Eric Jacobson: Hi, this is Eric Jacobson for Morningstar. I'm here today at the Morningstar Investment Conference 2016, and I am with Mihir Worah, who is a senior portfolio manager at PIMCO and we'll get into that in a second because he's got a lot of different responsibilities that have evolved over the years.
Mihir, thank you so much for joining us today.
Mihir Worah: Thanks, Eric. It's a great conference and good to be here.
Jacobson: We're happy to have you. So over the last couple of years, your responsibilities have evolved. In the past you had been primarily focused on TIPS and real return. I want to say about two years ago you became one of a handful of chief investment officers. And obviously sitting on the Investment Committee and so forth. Can you talk a little bit about, since the changes to the Investment Committee, I think they really get started about January 2014? How has the dynamic evolved and how would you compare it to what it was like before that? I get it, you're not on it every day but obviously have a sense of what it was like.
Worah: PIMCO's Investment Committee has evolved over the last couple of years. Some changes are obvious and some changes are subtle. So the one thing that we haven't tried to change is the investment process which has been working for 40 years, why break something that's working. So it's the same investment process, but we've tried to improve it. So what's not changed is that the Investment Committee still meets four times a week. What has changed is Investment Committee each time we meet is led by different one of the CIOs either Dan, Scott, myself, Andrew, etc. This could be a regular rotation or based on what the topics are. If the topics are more macro or real rate-oriented, it would be me; if it's credit-oriented, Kiesel etc., etc. So that's one of the obvious changes.
The subtle changes we've made to the Investment Committee and to the investment process is we're really trying to incorporate both PIMCO's world-class analytics team led by Ravi and our risk managers led by Bill De Leon. So for example once a week, and typically it happens to be a Thursday, we have a formal risk review, where we go through not just the big-picture positioning across PIMCO portfolios, and the total return fund. But also individual strategies we'll pick--say emerging markets, real return, commodities, high yield. We'll do a deep dive, the Investment Committee will do a deep dive in those strategies presented by the individual portfolio manager accompanied by the risk manager. So the fact that risk management is incorporated into the Investment Committee is a change.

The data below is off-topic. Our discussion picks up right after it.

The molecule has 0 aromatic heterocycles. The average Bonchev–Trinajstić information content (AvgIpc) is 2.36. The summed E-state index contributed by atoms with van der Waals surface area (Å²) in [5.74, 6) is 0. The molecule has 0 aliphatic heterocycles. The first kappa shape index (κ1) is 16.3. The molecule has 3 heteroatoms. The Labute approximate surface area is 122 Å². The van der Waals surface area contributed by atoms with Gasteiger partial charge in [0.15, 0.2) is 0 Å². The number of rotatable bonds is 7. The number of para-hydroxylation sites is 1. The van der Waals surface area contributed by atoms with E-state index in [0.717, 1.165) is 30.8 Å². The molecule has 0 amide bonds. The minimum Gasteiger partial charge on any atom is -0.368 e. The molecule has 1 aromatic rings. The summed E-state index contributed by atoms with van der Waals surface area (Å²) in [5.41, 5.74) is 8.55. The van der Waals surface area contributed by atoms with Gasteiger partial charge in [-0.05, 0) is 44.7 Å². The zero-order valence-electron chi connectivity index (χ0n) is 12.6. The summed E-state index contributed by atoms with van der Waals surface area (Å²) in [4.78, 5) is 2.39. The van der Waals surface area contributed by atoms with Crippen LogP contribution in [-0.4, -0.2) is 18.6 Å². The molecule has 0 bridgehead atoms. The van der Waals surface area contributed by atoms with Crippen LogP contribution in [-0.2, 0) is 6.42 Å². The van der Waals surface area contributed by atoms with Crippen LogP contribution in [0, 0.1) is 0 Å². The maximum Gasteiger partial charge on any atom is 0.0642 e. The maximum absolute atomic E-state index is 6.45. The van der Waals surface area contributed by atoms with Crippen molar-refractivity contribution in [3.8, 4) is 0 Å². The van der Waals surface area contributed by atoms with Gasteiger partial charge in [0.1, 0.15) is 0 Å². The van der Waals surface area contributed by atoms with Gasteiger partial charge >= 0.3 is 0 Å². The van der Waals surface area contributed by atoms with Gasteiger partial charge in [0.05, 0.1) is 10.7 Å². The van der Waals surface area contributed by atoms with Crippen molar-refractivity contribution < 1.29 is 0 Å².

And the third change and I think we've talked about it before is really empowering the specialist at PIMCO. We've got 250 different portfolio managers specializing in different areas of the bond market. While they have been feeding their inputs into the Investment Committee before. Now they are just much more empowered to come and to present to the Investment Committee and have productive two-way dialogue. So while large parts of the investment structure are unchanged, I'd say the two changes are, one is the incorporation of analytics and risk management into the investment process and incorporation of specialist inputs more into the investment process.
Jacobson: So let me switch gears on you for a second and move over to total return. We've talked obviously a lot before about how things have evolved in terms of the new management structure. It is you and Mark Kiesel and Scott Mather as the name of the managers. Talk to us a little bit about the breakdown of responsibilities among the three of you and how that's evolved since the three became comanager of the fund.
Worah: So the first and most important thing is as all three of us are comanagers, we all have an equal say into the positioning of the fund. But it's not just us, at the end of the day the total return fund is an expression of PIMCO's Investment Committee. So all of us are meeting as we just discussed four times a week as part of PIMCO's Investment Committee and giving our feedback and incorporating that into the positioning of the total return fund. But on a day-to-day basis, it's kind of evolved, it was expected and it has evolved in that way that Scott is really the day-to-day manager of the total return fund. It turns out that Mark leading the credit effort and me leading the real return and the asset allocation effort have day jobs.